NEW POST SUMMARY
- New name!
- New survival skills
- New arrivals to the Gambia
- New Bacteria to the digestive track
January 20, 2009
11:27pm – to the sounds of Gambia Radio and Crickets
As there are now two Michaels on the compound the compound has assigned Gambian names. Mine has traditionally been Dudu (not by choice). Although a very noble name in Mandinka (great one), the name Dudu in Fulani means “un-hatched spoiled egg” (…and well you know what it means in English)
Never the less it stands - uncle Dudu (they might as well have a naming ceremony)
January 21, 2009
1:53pm – to the heat of the African Day
So a little bit of catch-up to do today…. :o)
As of Saturday we planned to start the garden on Monday. But this is Africa and well on Sunday at church a brief announcement about a naming ceremony to be held on Monday from 9-10am informed me we would be starting on Tuesday.
In Gambia and the majority of Abrabic influenced world babies are not given names until the 7th day (in keeping with Islamic tradition and for various other reasons). So when the name is announced it is also a big deal. Perhaps on the same scale as a simple wedding. Although the ceremony lasts for an hour, guest and dignitaries travel to stop by and present the couple with gifts and to enjoy good food.
As custom right after the naming a goat is slaughtered by the men, as a man this involved me. Although it took a half hour for my stomach to recover I definitely had a better appreciation for the meat when I did get around to eating.
The remainder of the day was spent enjoying Ataiya (super strong green tea), playing the dice game and listening to music turned-up a little too loud (I must be getting old).
January 24th – 5:36pm
On a cool overcast day.
With the arrival of good friends Jon and Mike from Canada on Tuesday came, fresh excitement, culturally understanding conversation, sicknesses, intimate living conditions and fun. It has been a joy to show them around and share in their new world adventures.
On Wednesday morning staying true to my Gambian name I went off in search of manure for the garden. My logic cows wander everywhere, particularly around the highway, so why go buy fertilizer. Being nobody else wanted this job and with my gimped arm I’m pretty useless in the garden this only added to my logic. So off through the streets I wandered with my wheel barrow and shovel.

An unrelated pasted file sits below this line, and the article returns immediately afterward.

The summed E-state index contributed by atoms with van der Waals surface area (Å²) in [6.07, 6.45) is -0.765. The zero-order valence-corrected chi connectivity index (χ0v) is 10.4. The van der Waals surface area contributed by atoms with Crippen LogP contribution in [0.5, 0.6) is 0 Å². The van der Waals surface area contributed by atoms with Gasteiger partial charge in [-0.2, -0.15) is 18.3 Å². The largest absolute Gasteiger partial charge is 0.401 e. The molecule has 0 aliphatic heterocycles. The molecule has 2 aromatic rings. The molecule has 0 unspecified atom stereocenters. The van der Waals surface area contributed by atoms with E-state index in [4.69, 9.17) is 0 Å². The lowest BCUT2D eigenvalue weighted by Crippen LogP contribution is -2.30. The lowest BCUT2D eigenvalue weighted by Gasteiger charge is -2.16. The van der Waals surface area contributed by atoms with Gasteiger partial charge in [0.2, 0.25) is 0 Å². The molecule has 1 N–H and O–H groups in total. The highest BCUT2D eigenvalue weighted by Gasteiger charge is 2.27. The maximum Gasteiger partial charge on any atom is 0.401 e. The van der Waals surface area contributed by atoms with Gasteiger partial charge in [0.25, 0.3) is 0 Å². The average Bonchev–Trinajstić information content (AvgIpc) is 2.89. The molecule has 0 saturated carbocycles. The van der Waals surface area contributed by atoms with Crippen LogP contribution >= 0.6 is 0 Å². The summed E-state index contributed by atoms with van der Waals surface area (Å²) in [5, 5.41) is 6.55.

The dropping were scarce, after 15 minutes I had little more than the interest of the locals who were new to the idea of a $%@ collecting toubab. But God will reward the faithful and on route to the highway an elderly man discovered my intentions and called me over. Unable to speak English he simply pointed at a compound. Unsure what to expect I marched into a cattle feed lot - jackpot. Greeting the owner’s son I soon left with a triumphant smile and a wheelbarrow brimming with crop producing nutrients.
On Thursday Mike and I ventured to the GIG farm to gather more insight into farming in the Gambia. Although not exactly what we expected we did gain some valuable insight while picking peppers and washing squash with Kelly the farm’s manager. On return we discovered Jon had received his first encounter with foreign bacteria on a trip to the Youth for Christ office with Alieu Bah and was passed out on the bed. Soon Michael was also there beside him and it was not long after I also began to feel my system deteriorate.
Although the sickness has failed to keep us from all adventure I’ve been in limbo ever since. Taking away much of my energy it has also made finding and appetite (particularly for the more foreign food a challenge.
This afternoon I’m taking some time off after having a morning jam session with a traditional Kora band the “Wuli Band” (Stand-up band). I met them on a taxi ride and took a chance that they were good and worth a listen. They are not only good they are also a lot of fun to jam with. I’m excited about some potential for some recording with them later on in the project.